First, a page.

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Flash floods and Urban flooding Belgium


As the sewage systems were designed to cope with less violent downpours, heavier summer storms also will mean more flooding in urban areas.

The recent increase in the amount of heavy rainfall leading to floods within the sewer network, is caused by hydrometeorological conditions that are less or as extreme as those observed during the 1960s. Of course, land use has changed significantly in the meantime (for example, urban areas have become larger with large-scale sewer networks constructed). Consequently today’s hydrological impacts are very different from those of the 1960s (2).

Design parameters for urban drainage systems in Belgium have been revised (4). The revision involves extrapolation of the design rainfall statistics, taking into account the current knowledge on future climate change trends till 2100. Uncertainties in these trend projections have been assessed after statistically analysing and downscaling a broad ensemble set of 44 regional and 69 global climate model runs, based on three different emission scenarios (A1, A1B, B1). The simulation results were considered for the scenario period 2071–2100 and the control period 1961–1990. It was shown that the 10-year design storm intensity can increase up to about 50% by the end of this century. Or, systems currently designed for a 20-year return period of flooding, might flood with a mean recurrence interval of – in order of magnitude – 5 years by the end of the century. It is found that increase in storage capacity of 11–51% is required to keep the overflow frequency to the current level. Thus, sewer surcharge or flooding might occur up to about twice to four times more frequently than in the present climate (if no other environmental or management changes are accounted for). It is clear that this might have a significant impact on future urban water management and planning, and that adaptation strategies will be required.

The flooding of July 2021

Severe floods in mid-July 2021 killed at least 220 people in Germany and Belgium. The floods followed 2 days of heavy rain that caused several rivers in the region to burst their banks. The worst-hit areas were around the Ahr and Erft rivers in Germany and the Meuse in Belgium, which experienced the most rainfall in a 24–48-hour period since records began. According to a model study carried out by the ‘World Weather Attribution’ initiative, human-caused climate change had increased the rainfall intensity of such storms by 3–19%, relative to a pre-industrial climate 1.2 °C cooler than today (5). The study concludes that similar events can now be expected to hit any part of Western Europe, in a large region between the north of the Alps and the Netherlands,about once every 400 years. The authors state that the likelihood of such an event to occur today compared to a 1.2 °C cooler climate has increased by a factor between 1.2 and 9.

Adaptation strategies

In the Brussels region, the “Plan de prévention des inondations – Plan Pluie“ (PLUIE flood prevention plan), which received government approval in late 2008, adopts both a preventive and palliative approach. Preventive measures can help to ensure that the built environment is better adapted to increased precipitation, both in terms of improved soil infiltration and short-term water retention on plots of land. Various measures are being implemented to recover rain water (the installation of rainwater tanks is compulsory for new housing and promoted through regional grants for existing housing) and to increase infiltration and evapotranspiration (limit on built-up areas, choice of permeable materials, plantings and green roofs) (1). These green measures in cities are called ‘ecoysytem-based approaches to adaptation’ (EbA) or ‘urban green infrastructure’ (UGI) (3).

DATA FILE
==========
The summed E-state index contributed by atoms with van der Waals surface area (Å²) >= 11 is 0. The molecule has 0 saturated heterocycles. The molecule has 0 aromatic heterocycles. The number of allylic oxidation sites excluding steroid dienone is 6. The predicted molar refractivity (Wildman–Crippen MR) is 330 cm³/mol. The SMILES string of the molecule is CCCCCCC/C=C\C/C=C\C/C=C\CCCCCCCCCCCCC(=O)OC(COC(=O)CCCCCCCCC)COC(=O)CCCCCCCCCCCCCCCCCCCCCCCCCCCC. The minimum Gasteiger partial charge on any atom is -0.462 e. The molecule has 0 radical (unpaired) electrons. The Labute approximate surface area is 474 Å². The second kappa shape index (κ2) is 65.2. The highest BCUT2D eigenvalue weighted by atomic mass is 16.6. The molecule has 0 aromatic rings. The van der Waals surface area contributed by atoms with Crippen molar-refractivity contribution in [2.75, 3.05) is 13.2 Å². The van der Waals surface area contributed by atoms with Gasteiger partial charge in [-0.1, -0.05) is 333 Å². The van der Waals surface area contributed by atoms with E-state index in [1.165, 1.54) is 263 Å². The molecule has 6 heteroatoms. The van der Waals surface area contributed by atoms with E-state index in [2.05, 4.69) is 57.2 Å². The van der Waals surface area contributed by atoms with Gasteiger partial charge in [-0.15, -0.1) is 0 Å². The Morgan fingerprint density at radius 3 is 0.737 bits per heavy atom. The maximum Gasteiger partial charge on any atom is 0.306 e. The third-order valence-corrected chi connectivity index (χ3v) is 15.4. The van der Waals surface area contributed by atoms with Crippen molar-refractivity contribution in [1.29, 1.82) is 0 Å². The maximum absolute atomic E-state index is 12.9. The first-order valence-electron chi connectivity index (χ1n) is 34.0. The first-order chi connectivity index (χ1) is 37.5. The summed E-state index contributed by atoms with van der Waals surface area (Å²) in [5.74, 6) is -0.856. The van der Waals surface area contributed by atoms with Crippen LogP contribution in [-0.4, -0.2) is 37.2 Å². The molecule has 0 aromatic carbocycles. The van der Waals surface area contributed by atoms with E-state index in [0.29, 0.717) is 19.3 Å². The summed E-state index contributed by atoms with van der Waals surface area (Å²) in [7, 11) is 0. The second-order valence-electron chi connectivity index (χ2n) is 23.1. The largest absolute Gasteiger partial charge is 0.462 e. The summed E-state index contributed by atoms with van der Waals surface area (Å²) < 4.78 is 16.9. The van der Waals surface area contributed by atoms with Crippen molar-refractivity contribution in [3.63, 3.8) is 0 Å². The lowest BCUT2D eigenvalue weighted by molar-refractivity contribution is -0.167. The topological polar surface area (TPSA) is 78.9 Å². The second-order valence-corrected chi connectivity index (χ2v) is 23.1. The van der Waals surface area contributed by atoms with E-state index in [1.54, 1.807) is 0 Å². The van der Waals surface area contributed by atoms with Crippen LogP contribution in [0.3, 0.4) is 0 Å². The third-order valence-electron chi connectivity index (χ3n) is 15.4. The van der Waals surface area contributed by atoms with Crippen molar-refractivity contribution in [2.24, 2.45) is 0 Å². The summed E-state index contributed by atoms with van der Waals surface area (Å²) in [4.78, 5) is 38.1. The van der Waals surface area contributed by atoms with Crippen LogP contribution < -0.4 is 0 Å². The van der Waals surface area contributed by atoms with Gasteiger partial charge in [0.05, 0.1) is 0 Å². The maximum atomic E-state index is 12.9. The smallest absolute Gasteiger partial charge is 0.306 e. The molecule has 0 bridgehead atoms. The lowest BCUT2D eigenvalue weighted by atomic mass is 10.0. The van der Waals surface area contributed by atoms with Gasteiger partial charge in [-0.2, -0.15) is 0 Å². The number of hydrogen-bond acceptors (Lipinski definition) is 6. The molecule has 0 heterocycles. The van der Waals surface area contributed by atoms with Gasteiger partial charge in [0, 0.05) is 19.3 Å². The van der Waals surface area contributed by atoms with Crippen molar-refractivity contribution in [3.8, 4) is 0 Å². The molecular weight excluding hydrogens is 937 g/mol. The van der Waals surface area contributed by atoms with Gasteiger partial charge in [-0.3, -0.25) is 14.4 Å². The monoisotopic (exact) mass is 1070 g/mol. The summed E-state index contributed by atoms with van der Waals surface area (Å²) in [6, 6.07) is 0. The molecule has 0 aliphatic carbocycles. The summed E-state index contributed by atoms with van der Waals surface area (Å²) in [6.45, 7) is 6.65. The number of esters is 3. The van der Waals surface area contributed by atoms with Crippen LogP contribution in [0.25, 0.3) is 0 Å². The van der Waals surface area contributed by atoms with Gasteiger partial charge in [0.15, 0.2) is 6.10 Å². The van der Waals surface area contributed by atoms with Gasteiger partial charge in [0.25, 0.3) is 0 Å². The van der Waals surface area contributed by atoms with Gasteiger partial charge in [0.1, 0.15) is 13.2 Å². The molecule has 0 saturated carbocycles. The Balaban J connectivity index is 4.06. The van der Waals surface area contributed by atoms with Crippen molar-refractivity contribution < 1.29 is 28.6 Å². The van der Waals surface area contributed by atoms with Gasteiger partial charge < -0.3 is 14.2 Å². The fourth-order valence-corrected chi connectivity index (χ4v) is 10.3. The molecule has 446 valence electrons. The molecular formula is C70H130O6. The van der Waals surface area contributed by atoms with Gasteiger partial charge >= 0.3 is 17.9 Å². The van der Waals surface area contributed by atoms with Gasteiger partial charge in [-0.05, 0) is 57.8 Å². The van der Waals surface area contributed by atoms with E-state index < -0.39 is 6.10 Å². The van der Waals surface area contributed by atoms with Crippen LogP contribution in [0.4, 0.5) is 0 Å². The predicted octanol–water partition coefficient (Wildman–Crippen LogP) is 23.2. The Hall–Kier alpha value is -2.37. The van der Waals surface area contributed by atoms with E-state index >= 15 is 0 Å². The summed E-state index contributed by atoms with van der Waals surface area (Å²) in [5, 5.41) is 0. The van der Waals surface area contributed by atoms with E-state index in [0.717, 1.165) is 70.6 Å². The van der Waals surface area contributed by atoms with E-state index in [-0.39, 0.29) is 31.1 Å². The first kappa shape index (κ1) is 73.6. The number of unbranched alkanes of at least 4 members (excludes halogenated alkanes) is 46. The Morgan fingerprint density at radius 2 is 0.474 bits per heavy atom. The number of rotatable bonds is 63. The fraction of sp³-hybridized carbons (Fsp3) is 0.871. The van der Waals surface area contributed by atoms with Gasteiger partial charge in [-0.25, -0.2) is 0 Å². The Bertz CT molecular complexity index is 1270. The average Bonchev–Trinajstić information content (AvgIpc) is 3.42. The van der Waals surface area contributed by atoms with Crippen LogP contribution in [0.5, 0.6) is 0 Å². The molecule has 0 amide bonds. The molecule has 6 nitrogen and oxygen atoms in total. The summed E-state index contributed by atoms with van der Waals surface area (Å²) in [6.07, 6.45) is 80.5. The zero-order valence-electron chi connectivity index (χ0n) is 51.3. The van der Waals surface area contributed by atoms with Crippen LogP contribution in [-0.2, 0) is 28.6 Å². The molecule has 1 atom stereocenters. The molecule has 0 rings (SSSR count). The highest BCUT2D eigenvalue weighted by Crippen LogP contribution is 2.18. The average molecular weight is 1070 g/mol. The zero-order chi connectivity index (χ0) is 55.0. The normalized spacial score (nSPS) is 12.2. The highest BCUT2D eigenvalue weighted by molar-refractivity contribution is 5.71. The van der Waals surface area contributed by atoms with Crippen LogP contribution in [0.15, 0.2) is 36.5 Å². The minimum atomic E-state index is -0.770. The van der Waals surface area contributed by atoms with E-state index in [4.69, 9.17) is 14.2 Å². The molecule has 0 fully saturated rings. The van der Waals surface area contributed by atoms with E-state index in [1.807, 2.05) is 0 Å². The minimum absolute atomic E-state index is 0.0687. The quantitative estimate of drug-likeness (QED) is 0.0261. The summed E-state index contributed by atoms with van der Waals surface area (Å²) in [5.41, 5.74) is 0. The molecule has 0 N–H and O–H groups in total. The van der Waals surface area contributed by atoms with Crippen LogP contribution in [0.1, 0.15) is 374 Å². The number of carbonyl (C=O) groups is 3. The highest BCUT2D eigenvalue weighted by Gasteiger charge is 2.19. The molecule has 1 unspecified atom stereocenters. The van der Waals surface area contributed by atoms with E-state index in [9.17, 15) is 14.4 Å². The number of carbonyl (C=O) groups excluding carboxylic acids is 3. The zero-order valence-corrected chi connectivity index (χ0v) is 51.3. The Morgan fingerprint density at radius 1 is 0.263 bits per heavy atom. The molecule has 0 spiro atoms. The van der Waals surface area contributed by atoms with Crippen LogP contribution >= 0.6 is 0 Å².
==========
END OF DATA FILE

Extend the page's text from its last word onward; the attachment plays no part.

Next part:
The principal palliative measure is the construction of a network of storm drains, generally connected to the sewer network. When rainfall is very heavy, these drains enable runoff water to be stored in order to regulate wastewater flow within the sewer system. The Region has more than thirty storm drains, some of which have a capacity of 30,000 m3. They are big enough to absorb floods likely to occur once every 10 years (1).

In Flanders, building plans, as well as any plan that might have consequences on water, are checked for their hydrological consequences. It applies in particular to zones prone to flooding, important for infiltration, or close to a drinking water catchment area (1). One way to deal with the huge uncertainties in the future climate change when building or revising urban drainage systems is to consider (in addition to the traditional range of return periods up to 5 years) a 20-year design storm for scenario investigation. Research has shown that a 20-year storm could become – in order of magnitude – a 5-year storm. If after a design for a 5-year storm, the 20-year scenario investigation would conclude that specific zones along the sewer system would have severe additional impacts, changes could be made to the design or flexible adaptation measures designed for the future (4).


The references below are cited in full in a separate map 'References'. Please click here if you are looking for the full references for Belgium.

  1. Ministry for Social Affairs, Health and Environment (2009)
  2. Results CCI-HYDR project, in: Ministry for Social Affairs, Health and Environment (2009)
  3. Gaffin et al. (2012)
  4. Willems (2013)
  5. Kreienkamp et al. (2021)